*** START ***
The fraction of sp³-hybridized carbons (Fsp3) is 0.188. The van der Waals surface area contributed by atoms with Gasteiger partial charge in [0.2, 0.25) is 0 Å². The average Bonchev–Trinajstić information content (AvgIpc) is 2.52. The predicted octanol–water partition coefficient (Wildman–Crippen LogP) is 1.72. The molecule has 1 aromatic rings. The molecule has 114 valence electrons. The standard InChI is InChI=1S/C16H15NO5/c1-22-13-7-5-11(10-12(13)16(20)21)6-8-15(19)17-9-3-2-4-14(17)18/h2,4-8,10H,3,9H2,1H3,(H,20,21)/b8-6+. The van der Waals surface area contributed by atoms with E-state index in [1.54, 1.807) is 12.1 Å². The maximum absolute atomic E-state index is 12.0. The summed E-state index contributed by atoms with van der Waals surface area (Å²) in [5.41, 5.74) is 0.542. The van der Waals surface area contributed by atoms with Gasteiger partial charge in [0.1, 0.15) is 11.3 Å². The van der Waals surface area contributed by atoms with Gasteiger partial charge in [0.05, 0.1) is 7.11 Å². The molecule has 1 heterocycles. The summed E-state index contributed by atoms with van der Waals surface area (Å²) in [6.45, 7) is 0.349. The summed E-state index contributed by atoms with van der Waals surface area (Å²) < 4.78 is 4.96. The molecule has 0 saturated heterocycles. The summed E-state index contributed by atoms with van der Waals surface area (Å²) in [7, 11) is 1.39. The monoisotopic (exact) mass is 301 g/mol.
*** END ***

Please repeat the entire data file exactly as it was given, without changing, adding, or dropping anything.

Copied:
The fraction of sp³-hybridized carbons (Fsp3) is 0.188. The van der Waals surface area contributed by atoms with Gasteiger partial charge in [0.2, 0.25) is 0 Å². The average Bonchev–Trinajstić information content (AvgIpc) is 2.52. The predicted octanol–water partition coefficient (Wildman–Crippen LogP) is 1.72. The molecule has 1 aromatic rings. The molecule has 114 valence electrons. The standard InChI is InChI=1S/C16H15NO5/c1-22-13-7-5-11(10-12(13)16(20)21)6-8-15(19)17-9-3-2-4-14(17)18/h2,4-8,10H,3,9H2,1H3,(H,20,21)/b8-6+. The van der Waals surface area contributed by atoms with E-state index in [1.54, 1.807) is 12.1 Å². The maximum absolute atomic E-state index is 12.0. The summed E-state index contributed by atoms with van der Waals surface area (Å²) in [5.41, 5.74) is 0.542. The van der Waals surface area contributed by atoms with Gasteiger partial charge in [0.1, 0.15) is 11.3 Å². The van der Waals surface area contributed by atoms with Gasteiger partial charge in [0.05, 0.1) is 7.11 Å². The molecule has 1 heterocycles. The summed E-state index contributed by atoms with van der Waals surface area (Å²) in [6.45, 7) is 0.349. The summed E-state index contributed by atoms with van der Waals surface area (Å²) < 4.78 is 4.96. The molecule has 0 saturated heterocycles. The summed E-state index contributed by atoms with van der Waals surface area (Å²) in [7, 11) is 1.39. The monoisotopic (exact) mass is 301 g/mol.